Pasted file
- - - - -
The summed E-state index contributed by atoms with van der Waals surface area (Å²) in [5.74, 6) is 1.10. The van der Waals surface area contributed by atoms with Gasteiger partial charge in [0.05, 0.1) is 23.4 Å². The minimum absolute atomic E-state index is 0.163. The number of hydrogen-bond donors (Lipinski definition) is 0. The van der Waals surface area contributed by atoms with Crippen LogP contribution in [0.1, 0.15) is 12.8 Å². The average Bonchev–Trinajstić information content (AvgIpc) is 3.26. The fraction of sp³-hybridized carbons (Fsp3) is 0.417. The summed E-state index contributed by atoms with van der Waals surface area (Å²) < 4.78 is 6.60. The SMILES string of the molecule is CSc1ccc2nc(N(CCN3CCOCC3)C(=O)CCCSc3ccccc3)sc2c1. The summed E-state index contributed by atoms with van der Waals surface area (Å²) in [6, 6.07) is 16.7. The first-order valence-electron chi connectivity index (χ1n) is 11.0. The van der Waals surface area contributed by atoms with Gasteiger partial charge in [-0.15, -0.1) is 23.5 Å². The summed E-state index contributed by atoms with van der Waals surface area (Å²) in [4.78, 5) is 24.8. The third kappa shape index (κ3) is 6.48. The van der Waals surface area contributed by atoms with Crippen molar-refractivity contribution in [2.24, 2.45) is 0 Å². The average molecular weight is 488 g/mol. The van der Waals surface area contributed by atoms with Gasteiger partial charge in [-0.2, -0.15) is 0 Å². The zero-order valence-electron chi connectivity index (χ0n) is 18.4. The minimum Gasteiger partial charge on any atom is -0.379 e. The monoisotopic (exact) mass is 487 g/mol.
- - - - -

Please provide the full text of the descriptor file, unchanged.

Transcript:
The summed E-state index contributed by atoms with van der Waals surface area (Å²) in [5.74, 6) is 1.10. The van der Waals surface area contributed by atoms with Gasteiger partial charge in [0.05, 0.1) is 23.4 Å². The minimum absolute atomic E-state index is 0.163. The number of hydrogen-bond donors (Lipinski definition) is 0. The van der Waals surface area contributed by atoms with Crippen LogP contribution in [0.1, 0.15) is 12.8 Å². The average Bonchev–Trinajstić information content (AvgIpc) is 3.26. The fraction of sp³-hybridized carbons (Fsp3) is 0.417. The summed E-state index contributed by atoms with van der Waals surface area (Å²) < 4.78 is 6.60. The SMILES string of the molecule is CSc1ccc2nc(N(CCN3CCOCC3)C(=O)CCCSc3ccccc3)sc2c1. The summed E-state index contributed by atoms with van der Waals surface area (Å²) in [6, 6.07) is 16.7. The first-order valence-electron chi connectivity index (χ1n) is 11.0. The van der Waals surface area contributed by atoms with Gasteiger partial charge in [-0.15, -0.1) is 23.5 Å². The summed E-state index contributed by atoms with van der Waals surface area (Å²) in [4.78, 5) is 24.8. The third kappa shape index (κ3) is 6.48. The van der Waals surface area contributed by atoms with Crippen molar-refractivity contribution in [2.24, 2.45) is 0 Å². The average molecular weight is 488 g/mol. The van der Waals surface area contributed by atoms with Gasteiger partial charge in [-0.2, -0.15) is 0 Å². The zero-order valence-electron chi connectivity index (χ0n) is 18.4. The minimum Gasteiger partial charge on any atom is -0.379 e. The monoisotopic (exact) mass is 487 g/mol.